NJ Left Behind blogger Laura Waters took the NYT’s Motoko Rich to task (Fact-Checking Mokoto Rich), claiming that Rich’s latest piece about kindergarten trends is not only factually inaccurate when it comes to things like kindergarteners’ attention spans but also “perhaps unwittingly, recites a meme of those who resent higher standards for young students” (which is that young children are being pushed too hard).
But as you’ll see, Rich’s stated intention was simply to point out that some districts and states are trying to re-balance the kindergarten experience away from worksheets and drills and back towards play. The disagreement between Rich and Waters boils down to whether you believe kindergarten has swung too far towards rigor and academic skills or whether you think that such a thing is nowhere near to having happened yet in most places — and to a certain extent whether your focus is on the needs of middle- and lower-income communities or wealthier ones.
Or, as historian Sherman Dorn quips, “Is play up or down?”
— Sherman Dorn (@shermandorn) June 10, 2015
Rich’s June 9 piece describes efforts to bring play back into kindergarten in suburban districts and a few states like Vermont, Minnesota, North Carolina, and Washington. Rich sketches out a trend in which schools have “curtailed physical and art education in favor of longer blocks for reading and math instruction to help improve test scores,” starting in kindergarten — and makes the case for purposeful play as part of the mix.
She ends the article with this quote from a teacher: “With the Common Core, this has been pushed and pushed and pushed that kids should be reading, sitting and listening,” she said. “Five-year-olds need to play and color. They need to go out and sing songs.”
In her response, Waters gives Rich credit for acknowledging that lower-income districts call for balance in the piece, which includes this section:
Educators in low-income districts say a balance is critical. They warn that unlike students from affluent families, poorer children may not learn the basics of reading and math at home and may fall behind if play dominates so much that academics wither.
“Middle-class parents are doing this anyway, so if we don’t do it for kids who are not getting it at home, then they are going to start at an even greater disadvantage,” said Deborah Stipek, the dean of the Graduate School of Education at Stanford.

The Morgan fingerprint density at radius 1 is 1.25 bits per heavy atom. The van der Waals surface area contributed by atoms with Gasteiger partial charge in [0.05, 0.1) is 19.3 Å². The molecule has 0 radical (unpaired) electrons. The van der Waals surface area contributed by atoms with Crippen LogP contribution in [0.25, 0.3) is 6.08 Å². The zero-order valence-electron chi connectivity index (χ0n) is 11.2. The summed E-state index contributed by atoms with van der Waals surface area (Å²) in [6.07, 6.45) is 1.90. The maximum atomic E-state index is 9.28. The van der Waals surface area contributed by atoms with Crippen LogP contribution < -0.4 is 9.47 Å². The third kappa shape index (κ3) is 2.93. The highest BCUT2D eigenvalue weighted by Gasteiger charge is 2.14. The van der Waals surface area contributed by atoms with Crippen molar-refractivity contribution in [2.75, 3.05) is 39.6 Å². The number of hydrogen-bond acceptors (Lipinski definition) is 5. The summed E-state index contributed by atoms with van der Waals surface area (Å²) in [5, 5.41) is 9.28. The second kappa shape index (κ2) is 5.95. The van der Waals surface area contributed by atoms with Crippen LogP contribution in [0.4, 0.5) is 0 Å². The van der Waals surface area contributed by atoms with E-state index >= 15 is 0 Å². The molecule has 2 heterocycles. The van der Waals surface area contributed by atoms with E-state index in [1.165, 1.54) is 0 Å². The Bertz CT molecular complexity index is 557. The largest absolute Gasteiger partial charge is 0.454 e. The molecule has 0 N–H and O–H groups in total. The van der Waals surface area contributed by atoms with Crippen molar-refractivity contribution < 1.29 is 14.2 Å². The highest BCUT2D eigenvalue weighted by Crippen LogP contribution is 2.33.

But Waters’ over all take on the piece is that it focuses too much on the need to restore play in the primary school classroom rather than the needs of low- and middle-income children for more academic instruction than they have had in the past.
Do public schools serve all students? Or do they structure learning objectives around one economic cohort that may dominate their enrollment? And how do common standards fit into this?… I don’t know the answer to this, except that the worst solution is to calibrate standards and accountability based on community wealth.
She also calls Rich out for letting stand (as the “kicker” — the last quote in the piece) the claim that kindergarteners can only focus for five minutes at a time.
Schools have recognized for a long time, well before the Common Core, that students, even kindergarteners, are capable of reading and sitting and listening. The average attention span of a five-year old isn’t five minutes, as Rich cites, but more like 15-20 minutes. Let’s at least get our facts straight.
Rich’s Twitter response? “Weird. story’s main premise is that setting up tradeoff between academic rigor & play is a false dichotomy.”
— Motoko Rich (@motokorich) June 10, 2015
I can see Rich’s point. Previously, she tweeted about the piece “That you sound you hear is the sound of a pendulum swinging [towards play].” And also: “Instead of worksheets and drills, sand tables, art, Candy Land and blocks.”
And as reporters point out to me all the time, how readers react to news coverage often has to do with previous, more egregious stories that have come down the pike, and with sensitivities that we all develop when engaged in ideological battles over a prolonged period of time. Waters reads the Rich story as an anti-standards piece focused on the needs and preferences of affluent suburban parents. But maybe Waters is reacting to other, previous stories.
All that being said, I can see how Waters reads the story the way she does. Rich could have done better making sure that her intended focus on re-balancing kindergarten with both play and “work.” It’s not at all clear to me, reading the Times piece or from what I’ve read elsewhere, that kindergarten has actually gone so far over towards worksheets and drills as Rich seems to believe has taken place nationally, in which case it’s unclear whether the pendulum is swinging back towards play or never really left.
And, even if it’s accurate in terms of describing kindergarteners’ attention spans, the kicker quote — which journalists often select to stand in for their own views — is inflammatory from the point of view of a pro-standards, pro-Common Core advocate.